In my bid to discover more foreign poetry, I came across a poem that blends my love of poetry with history. But it’s also “foreign” in more than one way.
First, in the obvious way, in that the poem is from Zimbabwean poet, Tariro Ndoro, who has a WordPress blog here. Her biography is important to understanding the poem, so I’ll get to that in a moment. If you’re not familiar, Zimbabwe is a country in Africa, and an Indian Ocean hop away from Madagascar, and about a 90-minute flight to South Africa.
Second, this one comes with a lovely reading by Ndoro herself, and if I’m understanding this correctly, it’s filmed by Rumbi Katedza, also a Zimbabwean, who is a film producer and director, and someone who has advocated for film in her country and to her government. There’s something about actually hearing poetry that lends itself to more appreciation, particularly it seems with prose poetry. Prose poetry feels like it’s more spoken word poetry than verse poetry. I could be wrong about all of this. As usual, I’m writing off the cuff, but that’s my intuitive feeling having read and listened to this prose poem. But more than that, the poem feels more complete in Ndoro’s own words? I don’t know if the poem was written originally in a different language, such as Shona, the predominant language in Zimbabwe, and then translated into English, or what have you, but Ndoro’s rendition of the poem has slightly altered text and the addition of a few words that help the flow of the poem. So I think it’s worth listening to her read the poem as you also read the poem.
Let’s get to it, shall we? The poem, found here, is from Ndoro’s 2017 poetry collection, New Coin, and it’s entitled, “Four Reads.” It’s rather long, so I’m not going to do what I normally would do and replicate it in full, but here’s an excerpt:
The river of blue tar that transmuted
From hushed electric gates
And avenues of neat green lawns
Into a lesser tributary flanked by dust and garbage
On one side of it: the Grahamstown station
Where Muslim immigrants took refuge once,
When the city turned them out, bayed for their entrails
That juxtaposition of city life — between the well-to-do parts of a city and the less-than parts of the city — is something that always fascinates me, and it’s written about beautifully here, from the “hushed electric gates … into a lesser tributary flanked by dust and garbage.” Gorgeous, if searing, juxtaposition.
To further help wrap your mind around the poem, Ndoro went to university at Rhodes University in Grahamstown, which is now known as Makhanda, in South Africa. Grahamstown was named after Colonel John Graham with the British Army. He led a reign of terror in the early 1800s to clear out 20,000 Xhosa people, which included the “indiscriminate shooting of women and other civilians.”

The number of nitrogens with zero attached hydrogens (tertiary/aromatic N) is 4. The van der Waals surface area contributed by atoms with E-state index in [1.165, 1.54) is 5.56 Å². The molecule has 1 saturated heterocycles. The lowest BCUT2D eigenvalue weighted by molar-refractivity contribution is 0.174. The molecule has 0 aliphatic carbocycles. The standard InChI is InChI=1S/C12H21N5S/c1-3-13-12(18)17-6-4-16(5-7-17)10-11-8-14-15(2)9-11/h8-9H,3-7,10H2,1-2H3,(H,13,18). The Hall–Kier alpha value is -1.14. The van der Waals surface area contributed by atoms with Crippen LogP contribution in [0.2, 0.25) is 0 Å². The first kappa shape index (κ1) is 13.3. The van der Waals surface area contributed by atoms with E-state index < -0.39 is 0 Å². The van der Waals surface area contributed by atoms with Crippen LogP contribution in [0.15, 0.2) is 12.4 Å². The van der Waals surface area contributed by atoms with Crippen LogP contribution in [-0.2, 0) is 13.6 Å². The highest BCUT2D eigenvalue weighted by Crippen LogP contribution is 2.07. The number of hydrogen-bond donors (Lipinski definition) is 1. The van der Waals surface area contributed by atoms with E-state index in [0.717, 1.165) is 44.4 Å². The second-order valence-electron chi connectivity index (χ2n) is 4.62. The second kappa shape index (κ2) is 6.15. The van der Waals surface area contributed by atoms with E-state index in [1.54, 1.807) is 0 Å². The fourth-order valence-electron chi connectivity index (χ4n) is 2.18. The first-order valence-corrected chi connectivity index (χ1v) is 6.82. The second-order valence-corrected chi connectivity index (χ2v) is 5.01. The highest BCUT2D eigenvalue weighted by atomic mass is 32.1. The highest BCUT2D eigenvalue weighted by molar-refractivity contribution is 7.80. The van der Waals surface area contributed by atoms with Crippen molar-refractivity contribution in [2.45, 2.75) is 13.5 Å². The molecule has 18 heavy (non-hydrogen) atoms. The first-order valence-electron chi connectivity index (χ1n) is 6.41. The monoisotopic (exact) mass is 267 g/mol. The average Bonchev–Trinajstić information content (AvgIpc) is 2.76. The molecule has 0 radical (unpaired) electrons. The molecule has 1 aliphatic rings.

Perhaps that’s why Ndoro said she has difficulty with the clicks consonants of the Xhosa language, and “never quite learned to swallow.” In other words, to have the language of the Xhosa people spoken in this city named after the man who terrorized and killed those very people … it’s another haunting juxtaposition.
And it’s perhaps the reason Ndoro feels so alienated in the town, never quite comfortable in a town she ought to be comfortable in. Yet, as she says, she cannot erase it from her being. Even if you are not about it, it is about you, inexorably.
Overall, as a history geek, albeit, a novice (and that’s putting it charitably) when it comes to South African history, I found the illumination of that history with the biting juxtapositions well-done here. I love poetry and I love history, and I am a sucker if you combine the two.
Also, one last addendum I want to make after I just came across it. Out of curiosity, as I almost always do, I Googled the name meaning for Tariro and in Shona, it means “hope.” I found that another sweet wrinkle to add to my reading and interpretation of this poem. That, while hard to swallow, there’s also something beautiful, hopeful and triumphant, that 200 years after a foreign occupier terrorized and killed the Xhosa people, the Xhosa language still clicks and crackles through the air of a placed name after the occupier.
What do you make of this poem?